Sodium chlorite — also referred to as chlorous acid, sodium salt textone, and Miracle Mineral Solution — is composed of sodium (Na), chlorine (Cl), and oxygen (O2).
Don’t confuse sodium chlorite with sodium chloride. Sodium chloride (NaCl) is also called table salt. Sodium chloride is used for many things, but it’s typically thought of as a seasoning and food preservative. Sodium chlorite (NaClO2) is typically found in an industrial setting as a bleach and a disinfectant.
Sodium chlorite is marketed to both consumers and industries for various uses. Some consumer uses of sodium chlorite include:
- water treatment and purification
- surface cleaner for areas of food preparation
- antimicrobial treatment for food, especially seafood
Larger concentrations of sodium chlorite are commonly used for industrial purposes, such as:
- bleaching and stripping of textiles, pulp, and paper
- sterilizing agent used in water treatment plants
Sodium chlorite has been promoted as a health supplement and a treatment for various illnesses, such as:
While there are anecdotal reports from people who claim to have experienced medical relief by ingesting sodium chlorite solutions, there’s no reliable scientific evidence showing a benefit.
The Food and Drug Administration hasn’t evaluated or approved sodium chlorite for health purposes.
Despite the lack of evidence supporting the use of sodium chlorite as a medication, some continue to support this chemical as a form of alternative medicine. Of these supporters, people with ALS — also known as Lou Gehrig’s disease — report the most positive benefits from sodium chlorite.
ALS is a rare neurological disease that progressively leads to:
Eventually this condition can shut down vital parts of the body. Only 10 percent of people with this condition live for longer than 10 years following diagnosis.
People with ALS who use sodium chlorite report positive benefits, including:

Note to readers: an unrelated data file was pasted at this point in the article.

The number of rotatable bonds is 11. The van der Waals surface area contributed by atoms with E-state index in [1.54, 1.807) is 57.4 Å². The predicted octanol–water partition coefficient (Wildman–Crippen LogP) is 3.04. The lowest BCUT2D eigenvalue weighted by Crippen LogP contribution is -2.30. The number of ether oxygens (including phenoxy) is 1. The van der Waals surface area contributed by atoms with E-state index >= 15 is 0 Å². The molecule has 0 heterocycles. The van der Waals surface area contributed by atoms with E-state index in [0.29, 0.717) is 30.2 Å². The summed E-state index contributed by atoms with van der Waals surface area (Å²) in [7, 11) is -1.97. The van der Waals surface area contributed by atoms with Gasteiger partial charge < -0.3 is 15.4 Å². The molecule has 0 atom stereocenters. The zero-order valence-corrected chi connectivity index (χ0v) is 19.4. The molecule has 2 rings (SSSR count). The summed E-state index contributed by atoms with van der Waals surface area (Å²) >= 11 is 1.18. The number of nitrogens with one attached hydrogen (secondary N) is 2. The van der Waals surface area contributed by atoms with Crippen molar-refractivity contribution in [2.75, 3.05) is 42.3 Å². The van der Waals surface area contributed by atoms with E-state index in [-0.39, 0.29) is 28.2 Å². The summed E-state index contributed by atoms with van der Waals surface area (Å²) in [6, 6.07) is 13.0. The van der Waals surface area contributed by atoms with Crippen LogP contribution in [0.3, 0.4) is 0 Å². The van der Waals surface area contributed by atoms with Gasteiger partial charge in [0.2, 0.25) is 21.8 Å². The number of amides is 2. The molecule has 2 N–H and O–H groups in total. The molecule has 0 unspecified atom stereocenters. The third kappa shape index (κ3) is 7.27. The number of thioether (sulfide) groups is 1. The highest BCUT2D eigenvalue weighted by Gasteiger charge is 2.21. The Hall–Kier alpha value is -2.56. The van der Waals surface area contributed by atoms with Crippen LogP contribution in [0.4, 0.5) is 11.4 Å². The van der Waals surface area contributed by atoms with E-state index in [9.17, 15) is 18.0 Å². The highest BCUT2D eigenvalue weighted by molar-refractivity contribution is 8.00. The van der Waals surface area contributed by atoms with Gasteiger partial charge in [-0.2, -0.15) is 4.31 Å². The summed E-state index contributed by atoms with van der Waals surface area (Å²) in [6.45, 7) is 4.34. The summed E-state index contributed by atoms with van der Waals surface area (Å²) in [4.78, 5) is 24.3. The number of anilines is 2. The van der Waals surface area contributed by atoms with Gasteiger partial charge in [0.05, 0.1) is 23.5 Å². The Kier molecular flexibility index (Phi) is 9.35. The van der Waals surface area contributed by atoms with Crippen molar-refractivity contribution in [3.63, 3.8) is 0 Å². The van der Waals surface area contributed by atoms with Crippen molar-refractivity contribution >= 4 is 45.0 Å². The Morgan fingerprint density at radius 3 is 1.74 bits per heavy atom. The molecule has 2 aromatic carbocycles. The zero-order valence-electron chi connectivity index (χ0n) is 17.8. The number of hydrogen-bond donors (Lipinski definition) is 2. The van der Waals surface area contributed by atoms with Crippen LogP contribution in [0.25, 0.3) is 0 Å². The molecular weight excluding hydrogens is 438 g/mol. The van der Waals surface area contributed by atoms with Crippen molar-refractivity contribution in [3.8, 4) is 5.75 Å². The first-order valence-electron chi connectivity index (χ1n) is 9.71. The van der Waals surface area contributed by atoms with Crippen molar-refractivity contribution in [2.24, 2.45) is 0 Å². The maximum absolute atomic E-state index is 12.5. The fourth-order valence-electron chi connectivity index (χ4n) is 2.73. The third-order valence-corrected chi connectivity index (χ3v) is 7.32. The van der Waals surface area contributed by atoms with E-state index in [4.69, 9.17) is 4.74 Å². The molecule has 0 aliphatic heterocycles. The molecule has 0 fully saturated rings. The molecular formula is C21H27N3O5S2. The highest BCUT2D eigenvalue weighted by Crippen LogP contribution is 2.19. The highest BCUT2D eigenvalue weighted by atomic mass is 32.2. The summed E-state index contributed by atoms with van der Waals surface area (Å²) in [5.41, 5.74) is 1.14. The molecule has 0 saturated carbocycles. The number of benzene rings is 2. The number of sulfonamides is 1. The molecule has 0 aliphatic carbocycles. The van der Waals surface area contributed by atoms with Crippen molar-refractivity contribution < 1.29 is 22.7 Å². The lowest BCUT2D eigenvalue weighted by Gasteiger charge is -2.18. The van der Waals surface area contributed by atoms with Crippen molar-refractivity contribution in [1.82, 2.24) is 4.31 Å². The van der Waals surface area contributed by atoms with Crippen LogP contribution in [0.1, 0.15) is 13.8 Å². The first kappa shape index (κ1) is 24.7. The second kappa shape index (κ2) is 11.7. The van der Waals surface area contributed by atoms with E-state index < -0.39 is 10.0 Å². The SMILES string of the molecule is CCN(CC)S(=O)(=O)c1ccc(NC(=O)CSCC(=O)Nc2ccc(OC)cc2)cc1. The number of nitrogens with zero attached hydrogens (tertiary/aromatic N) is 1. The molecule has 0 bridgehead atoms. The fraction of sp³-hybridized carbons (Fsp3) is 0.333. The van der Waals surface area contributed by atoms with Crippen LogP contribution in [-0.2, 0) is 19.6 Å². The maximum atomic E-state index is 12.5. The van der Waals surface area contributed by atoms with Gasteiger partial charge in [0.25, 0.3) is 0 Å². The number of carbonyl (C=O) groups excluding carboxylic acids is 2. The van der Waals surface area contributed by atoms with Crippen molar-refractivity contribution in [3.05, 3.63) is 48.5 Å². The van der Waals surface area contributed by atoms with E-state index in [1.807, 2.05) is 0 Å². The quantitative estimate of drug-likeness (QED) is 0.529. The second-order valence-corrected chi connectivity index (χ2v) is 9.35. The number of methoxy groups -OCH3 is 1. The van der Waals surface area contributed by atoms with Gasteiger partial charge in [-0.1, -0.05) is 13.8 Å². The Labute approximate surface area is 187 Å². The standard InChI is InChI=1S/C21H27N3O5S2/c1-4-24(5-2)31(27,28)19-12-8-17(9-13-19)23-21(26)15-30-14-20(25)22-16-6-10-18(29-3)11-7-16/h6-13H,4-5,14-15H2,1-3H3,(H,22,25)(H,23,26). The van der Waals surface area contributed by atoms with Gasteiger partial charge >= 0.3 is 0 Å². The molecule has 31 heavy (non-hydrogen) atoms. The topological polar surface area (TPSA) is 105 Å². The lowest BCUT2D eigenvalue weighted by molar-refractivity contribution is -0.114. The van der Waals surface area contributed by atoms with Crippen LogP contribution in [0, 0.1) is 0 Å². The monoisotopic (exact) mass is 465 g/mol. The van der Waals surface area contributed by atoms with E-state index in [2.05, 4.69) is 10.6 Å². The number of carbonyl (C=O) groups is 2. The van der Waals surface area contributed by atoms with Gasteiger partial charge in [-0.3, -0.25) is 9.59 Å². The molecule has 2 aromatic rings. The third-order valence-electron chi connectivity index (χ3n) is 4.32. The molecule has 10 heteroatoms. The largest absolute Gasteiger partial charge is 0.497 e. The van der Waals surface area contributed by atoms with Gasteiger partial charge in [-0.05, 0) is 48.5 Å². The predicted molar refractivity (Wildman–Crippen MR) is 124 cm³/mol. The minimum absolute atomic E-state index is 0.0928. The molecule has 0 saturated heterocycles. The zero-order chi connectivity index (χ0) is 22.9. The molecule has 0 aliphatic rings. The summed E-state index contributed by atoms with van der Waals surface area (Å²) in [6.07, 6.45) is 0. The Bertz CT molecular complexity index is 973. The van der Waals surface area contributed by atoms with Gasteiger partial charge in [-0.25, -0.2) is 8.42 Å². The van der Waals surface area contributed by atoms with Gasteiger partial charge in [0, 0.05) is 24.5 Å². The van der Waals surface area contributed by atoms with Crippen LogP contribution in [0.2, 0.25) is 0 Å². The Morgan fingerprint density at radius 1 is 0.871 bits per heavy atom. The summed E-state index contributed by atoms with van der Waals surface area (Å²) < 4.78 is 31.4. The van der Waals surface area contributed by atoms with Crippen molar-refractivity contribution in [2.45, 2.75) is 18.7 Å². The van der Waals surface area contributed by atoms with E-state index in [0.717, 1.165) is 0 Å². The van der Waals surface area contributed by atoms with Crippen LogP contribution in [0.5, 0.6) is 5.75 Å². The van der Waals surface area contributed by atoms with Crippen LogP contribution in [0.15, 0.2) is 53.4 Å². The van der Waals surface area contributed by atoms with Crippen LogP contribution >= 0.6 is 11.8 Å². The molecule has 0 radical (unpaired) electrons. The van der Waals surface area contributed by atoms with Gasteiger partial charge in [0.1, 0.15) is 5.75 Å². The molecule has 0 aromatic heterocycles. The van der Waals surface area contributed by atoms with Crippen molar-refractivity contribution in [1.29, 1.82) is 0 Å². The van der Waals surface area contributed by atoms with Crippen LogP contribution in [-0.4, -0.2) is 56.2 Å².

- increased muscle activity
- clearer speech
- slowed rate of ALS progression
- improved flexibility
- improved motor functions, balance, and speed of movement
Sodium chlorite received approval in the European Union as an “orphan drug” in the treatment of ALS. These drugs are usually used for rare conditions and don’t always require proven safety and effectiveness.
A small number of studies have evaluated sodium chlorite in people with ALS, but the results are too preliminary to know if it’s beneficial.
In small doses, sodium chlorite may be safe, but it hasn’t been officially evaluated through scientific research.
However, ingesting sodium chlorite as a form of alternative medicine for extended periods of time or in larger dosages is unsafe and can cause a variety of symptoms, including:
In addition to these symptoms, there are more serious health problems that healthcare providers warn may result from use of this chemical, such as:
In high concentrations, sodium chlorite is typically used as a bleach and a disinfectant. Direct exposure to this chemical can result in:
Sodium chlorite has proven industrial uses, but more research is needed before this chemical can be considered a medical treatment. Small doses may be safe, but ingesting larger doses could be dangerous and lead to severe symptoms, burns, and health complications.
If you’re considering sodium chlorite for a medical purpose, consult your doctor before exposing yourself to this chemical.